A Writer’s Voice

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I have long understood that voice is most important in writing fiction, and have even been successful in creating an optimal voice for some of my short stories. But I realise now that my understanding was academic, or at best, intuitive. Until Jacqui’s workshop on Sunday, I was still ignorant of the machinations of voice:  how it works in relation to person, character and narrator, within the story, and how it touches vicariously on an assumed reader and an assumed listener. Jacqui was able to tease apart these aspects, and to describe, in imaginative and dramatic ways, the function of each in order to get it across to us. I can say that we were all literally on the edge of our seats listening to her.

It brought back to me long-forgotten memories of childhood evenings underneath a balmy star-spangled sky in South Grafton. We are an unruly composite of uncles, aunts, siblings and neighbours, as a dark-skinned man that we kids know as “Uncle Sammy” keeps us spell-bound with tales from the Arabian Nights.  His deep voice weaves magic on us, retouching millenia-old yarns with an Aussie flavour that pulls us into the caves of Ancient Syria, whilst sitting on a manicured lawn on the banks of the Clarence River.

Other story-tellers from childhood were from the Irish side of my family: my mother,  her mother, Grandma Walker, and her brother, my Uncle Bargy (pronounced /bah-ghee/), who was a stutterer. When he told a story, his stuttter magically disappeared during the telling of the tale. And of course there were the teachers, many of whom were expert or naturals when it came to telling a good story. I remember the fairy stories that filled me with dread or longing in kindergarten, “Hansel and Gretel” and “Cinderella”; and later on, the stories of explorers, such as Burke and wills, who perished in the desert. Then there was the teacher who recited “The Forsaken Merman” reducing me to tears for the family of mer people abandonned forever by the human wife and mother. Even in Year Nine or Ten in High School, there was an occasion when I was reduced to a weeping mess as the teacher read out a long narrative poem about two friends on opposite sides who fought in battle, the one killing the other.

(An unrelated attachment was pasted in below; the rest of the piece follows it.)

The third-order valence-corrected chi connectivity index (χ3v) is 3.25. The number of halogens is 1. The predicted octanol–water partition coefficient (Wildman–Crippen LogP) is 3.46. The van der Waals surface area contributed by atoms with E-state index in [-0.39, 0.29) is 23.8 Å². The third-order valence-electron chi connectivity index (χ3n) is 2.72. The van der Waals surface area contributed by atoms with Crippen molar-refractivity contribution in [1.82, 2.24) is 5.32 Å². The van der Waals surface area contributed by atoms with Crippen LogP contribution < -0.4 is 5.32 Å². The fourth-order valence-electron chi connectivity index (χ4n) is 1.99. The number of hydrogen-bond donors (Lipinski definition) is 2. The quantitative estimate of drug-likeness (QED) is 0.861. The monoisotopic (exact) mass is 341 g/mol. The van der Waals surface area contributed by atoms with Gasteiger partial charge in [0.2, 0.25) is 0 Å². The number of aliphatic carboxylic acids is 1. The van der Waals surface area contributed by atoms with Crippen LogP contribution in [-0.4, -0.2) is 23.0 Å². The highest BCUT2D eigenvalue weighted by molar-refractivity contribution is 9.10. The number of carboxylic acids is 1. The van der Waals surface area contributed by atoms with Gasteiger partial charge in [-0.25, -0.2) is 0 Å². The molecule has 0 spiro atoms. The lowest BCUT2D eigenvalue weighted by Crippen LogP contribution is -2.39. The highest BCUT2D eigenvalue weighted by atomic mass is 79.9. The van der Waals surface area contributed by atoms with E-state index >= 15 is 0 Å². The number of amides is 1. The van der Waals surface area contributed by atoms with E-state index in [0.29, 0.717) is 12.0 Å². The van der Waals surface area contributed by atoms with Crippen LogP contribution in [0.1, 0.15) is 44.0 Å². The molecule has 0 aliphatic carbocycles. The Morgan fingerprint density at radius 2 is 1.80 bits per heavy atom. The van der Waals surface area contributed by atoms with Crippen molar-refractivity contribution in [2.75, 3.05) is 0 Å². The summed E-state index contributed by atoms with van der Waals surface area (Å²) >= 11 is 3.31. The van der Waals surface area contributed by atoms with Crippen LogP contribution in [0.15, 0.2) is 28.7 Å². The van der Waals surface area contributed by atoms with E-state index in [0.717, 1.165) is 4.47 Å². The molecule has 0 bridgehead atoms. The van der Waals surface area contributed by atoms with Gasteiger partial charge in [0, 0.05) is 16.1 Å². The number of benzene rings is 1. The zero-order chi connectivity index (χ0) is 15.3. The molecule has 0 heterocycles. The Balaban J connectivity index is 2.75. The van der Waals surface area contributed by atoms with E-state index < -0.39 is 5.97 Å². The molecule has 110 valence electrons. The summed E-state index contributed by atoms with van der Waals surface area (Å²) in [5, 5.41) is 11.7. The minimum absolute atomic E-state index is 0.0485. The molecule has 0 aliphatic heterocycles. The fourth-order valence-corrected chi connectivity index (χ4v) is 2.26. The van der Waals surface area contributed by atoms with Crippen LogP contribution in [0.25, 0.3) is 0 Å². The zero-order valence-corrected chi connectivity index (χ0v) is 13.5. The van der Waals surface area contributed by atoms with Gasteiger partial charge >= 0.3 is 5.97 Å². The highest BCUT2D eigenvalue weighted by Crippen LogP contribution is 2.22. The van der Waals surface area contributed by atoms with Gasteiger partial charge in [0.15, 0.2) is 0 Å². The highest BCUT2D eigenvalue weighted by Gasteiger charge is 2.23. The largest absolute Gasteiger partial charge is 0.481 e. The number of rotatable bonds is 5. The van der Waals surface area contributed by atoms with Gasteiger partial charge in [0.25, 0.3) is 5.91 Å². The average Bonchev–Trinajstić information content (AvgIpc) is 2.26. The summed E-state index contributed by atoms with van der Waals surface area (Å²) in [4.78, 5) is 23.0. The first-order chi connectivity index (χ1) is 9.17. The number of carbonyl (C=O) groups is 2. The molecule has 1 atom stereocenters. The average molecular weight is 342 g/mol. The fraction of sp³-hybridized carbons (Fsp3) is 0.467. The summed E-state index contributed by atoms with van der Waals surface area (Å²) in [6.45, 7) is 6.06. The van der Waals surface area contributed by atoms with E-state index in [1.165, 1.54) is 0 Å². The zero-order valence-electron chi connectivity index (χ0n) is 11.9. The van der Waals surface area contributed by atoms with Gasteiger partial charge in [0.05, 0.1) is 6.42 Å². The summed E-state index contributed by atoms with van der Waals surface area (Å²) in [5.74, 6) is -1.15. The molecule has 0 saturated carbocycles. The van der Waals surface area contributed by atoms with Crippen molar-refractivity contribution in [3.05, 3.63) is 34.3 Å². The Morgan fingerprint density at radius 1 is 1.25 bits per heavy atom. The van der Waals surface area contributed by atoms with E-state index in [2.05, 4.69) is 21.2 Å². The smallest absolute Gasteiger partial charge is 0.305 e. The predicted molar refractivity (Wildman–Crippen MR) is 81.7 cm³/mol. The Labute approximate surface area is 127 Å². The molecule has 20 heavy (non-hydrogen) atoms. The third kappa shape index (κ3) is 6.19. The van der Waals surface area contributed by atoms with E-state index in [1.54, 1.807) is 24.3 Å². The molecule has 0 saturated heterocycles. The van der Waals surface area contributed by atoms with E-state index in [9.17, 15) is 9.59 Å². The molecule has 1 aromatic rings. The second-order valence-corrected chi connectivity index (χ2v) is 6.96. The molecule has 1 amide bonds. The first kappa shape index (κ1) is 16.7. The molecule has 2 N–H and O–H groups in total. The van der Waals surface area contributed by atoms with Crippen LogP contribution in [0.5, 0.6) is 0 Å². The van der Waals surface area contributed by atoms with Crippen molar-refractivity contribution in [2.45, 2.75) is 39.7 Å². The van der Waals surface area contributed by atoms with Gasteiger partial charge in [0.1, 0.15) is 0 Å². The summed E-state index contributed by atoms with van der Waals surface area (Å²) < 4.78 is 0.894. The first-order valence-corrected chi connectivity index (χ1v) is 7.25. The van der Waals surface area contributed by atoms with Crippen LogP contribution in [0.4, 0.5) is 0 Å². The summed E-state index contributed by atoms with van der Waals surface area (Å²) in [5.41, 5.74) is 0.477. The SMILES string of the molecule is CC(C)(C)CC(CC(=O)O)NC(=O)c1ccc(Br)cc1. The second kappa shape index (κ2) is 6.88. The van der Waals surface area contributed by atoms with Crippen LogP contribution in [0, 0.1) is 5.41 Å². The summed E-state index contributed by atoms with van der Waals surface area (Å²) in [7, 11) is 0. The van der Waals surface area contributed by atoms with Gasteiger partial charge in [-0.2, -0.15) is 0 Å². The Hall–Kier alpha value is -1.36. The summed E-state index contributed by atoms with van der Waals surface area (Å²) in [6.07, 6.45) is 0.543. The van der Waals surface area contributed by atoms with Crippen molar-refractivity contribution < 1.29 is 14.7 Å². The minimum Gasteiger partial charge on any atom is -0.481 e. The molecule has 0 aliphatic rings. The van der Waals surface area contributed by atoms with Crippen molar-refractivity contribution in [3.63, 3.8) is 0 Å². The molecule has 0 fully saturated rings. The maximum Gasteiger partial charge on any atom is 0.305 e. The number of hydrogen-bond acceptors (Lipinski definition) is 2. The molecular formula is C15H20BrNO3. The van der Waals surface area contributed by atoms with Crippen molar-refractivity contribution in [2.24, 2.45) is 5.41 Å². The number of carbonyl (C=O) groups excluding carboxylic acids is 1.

And so I realise now that it is to these story-tellers, the flesh-and-blood ones, and the writers of the stories, that I owe a debt of gratitude for opening me up to the power of narrative. I love reading and trying to write good stories. And in order to write well, you also need to read widely and to read well-written works.

This is the lesson that was reiterated for me once again by Jacqui Winn.

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